British Gas owner Centrica has repaid a £27mn government loan used to pay staff furloughed during the pandemic and held back its chief executive’s bonus as it posted a doubling of profits weeks before households face a record increase in their bills.
Centrica, which has almost 11m customers, said adjusted operating profits rose by 112 per cent to £948mn in 2021, bolstered by surging profits from its North Sea oil and gas business.
The company also said it was helped by unusually warm weather in the last three months of the year, which allowed it to sell gas and electricity it had bought in advance and cash in on high energy costs.
The profit rise will fuel political concerns over rising energy bills for households. In April average bills will rise to almost £2,000, an increase of almost £700, driven primarily by high gas prices.
Chris O’Shea, Centrica’s chief executive, said the company had “delivered a huge tax windfall for the government and that’s quite right”.
He said he would waive a £1.1mn bonus awarded in addition to his £775,000 salary and postpone the reintroduction of dividend payments until later this year, after shelving payouts in 2020 in a move aimed at preserving capital at the onset of the pandemic.
O’Shea declined to comment on the impact of war in Ukraine after wholesale British Gas prices leapt on Thursday morning. “We were both surprised and not surprised by what we woke up to this morning. This is absolutely unprecedented,” he said, adding that “I don’t think it’s helpful to speculate on an unfolding situation.”
British Gas had been losing customers due to intense competition over the past decade, but the collapse of 33 energy suppliers since January 2021 has benefited the company, which has “hedged” or insured against price rises. Under its “supplier of last resort” regime, the industry regulator Ofgem has transferred hundreds of thousands of customers of failed energy groups over to British Gas, swelling customer numbers by 676,000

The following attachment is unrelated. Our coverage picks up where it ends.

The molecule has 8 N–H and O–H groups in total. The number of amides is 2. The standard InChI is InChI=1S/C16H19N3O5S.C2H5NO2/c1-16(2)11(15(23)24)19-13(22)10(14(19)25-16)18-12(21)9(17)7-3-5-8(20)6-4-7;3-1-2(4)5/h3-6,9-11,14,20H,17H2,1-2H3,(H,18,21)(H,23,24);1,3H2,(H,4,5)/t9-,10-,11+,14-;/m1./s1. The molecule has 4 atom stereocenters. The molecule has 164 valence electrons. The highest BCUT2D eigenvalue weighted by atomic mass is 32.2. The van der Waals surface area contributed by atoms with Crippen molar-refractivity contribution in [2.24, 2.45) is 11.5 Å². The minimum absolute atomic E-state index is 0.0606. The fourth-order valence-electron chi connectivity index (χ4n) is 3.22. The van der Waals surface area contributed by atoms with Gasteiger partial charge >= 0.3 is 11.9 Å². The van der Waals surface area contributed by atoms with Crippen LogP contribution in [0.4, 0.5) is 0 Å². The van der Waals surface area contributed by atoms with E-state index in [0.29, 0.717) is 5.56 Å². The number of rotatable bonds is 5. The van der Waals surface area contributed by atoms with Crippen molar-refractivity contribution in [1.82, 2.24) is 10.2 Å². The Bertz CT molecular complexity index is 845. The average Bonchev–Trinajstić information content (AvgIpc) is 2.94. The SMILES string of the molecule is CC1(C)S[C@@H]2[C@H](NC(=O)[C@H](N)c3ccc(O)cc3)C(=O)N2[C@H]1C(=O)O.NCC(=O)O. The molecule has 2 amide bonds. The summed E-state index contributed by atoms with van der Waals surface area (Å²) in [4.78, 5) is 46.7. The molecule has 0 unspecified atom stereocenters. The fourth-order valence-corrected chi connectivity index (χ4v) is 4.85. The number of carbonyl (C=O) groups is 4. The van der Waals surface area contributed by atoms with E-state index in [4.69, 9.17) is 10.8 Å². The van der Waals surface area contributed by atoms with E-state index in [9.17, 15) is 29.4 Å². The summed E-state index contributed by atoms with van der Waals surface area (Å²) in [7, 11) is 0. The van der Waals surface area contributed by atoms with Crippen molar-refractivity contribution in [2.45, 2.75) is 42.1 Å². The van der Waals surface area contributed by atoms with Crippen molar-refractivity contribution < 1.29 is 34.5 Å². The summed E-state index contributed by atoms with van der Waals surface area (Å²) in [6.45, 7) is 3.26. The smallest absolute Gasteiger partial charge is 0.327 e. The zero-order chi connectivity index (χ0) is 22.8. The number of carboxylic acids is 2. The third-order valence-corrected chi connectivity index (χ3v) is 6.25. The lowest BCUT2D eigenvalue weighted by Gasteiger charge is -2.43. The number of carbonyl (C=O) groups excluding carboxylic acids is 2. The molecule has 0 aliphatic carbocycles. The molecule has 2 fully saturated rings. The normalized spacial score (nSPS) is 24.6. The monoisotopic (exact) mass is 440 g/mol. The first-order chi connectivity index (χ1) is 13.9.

O’Shea called for strengthened regulations to ensure that a “crisis of this sort never happens again”. “We believe we need to see significant change to address the underlying issues in the UK’s complex energy regulations, by simplifying and strengthening regulations to protect customers,” O’Shea said.
O’Shea, who was appointed chief executive in 2020, is part way through a significant shake-up of the company, streamlining its management and refocusing the business on customer facing energy services.
The company has effectively ended its international expansion plans by selling Direct Energy, its US division, for £2.7bn. It has also agreed the sale of its Norwegian oil and gas assets, leaving Centrica with largely mature gasfields in the UK and the Netherlands from which it will continue to produce over the next decade. Adjusted operating profit in its Spirit Energy division, which operates in the UK and Norwegian North Sea, rose to £624mn from £84mn a year earlier.
The company is also ramping up its involvement in the net zero transition, rolling out the supply of heat pumps throughout the country, which it already installs in the south-west of the UK.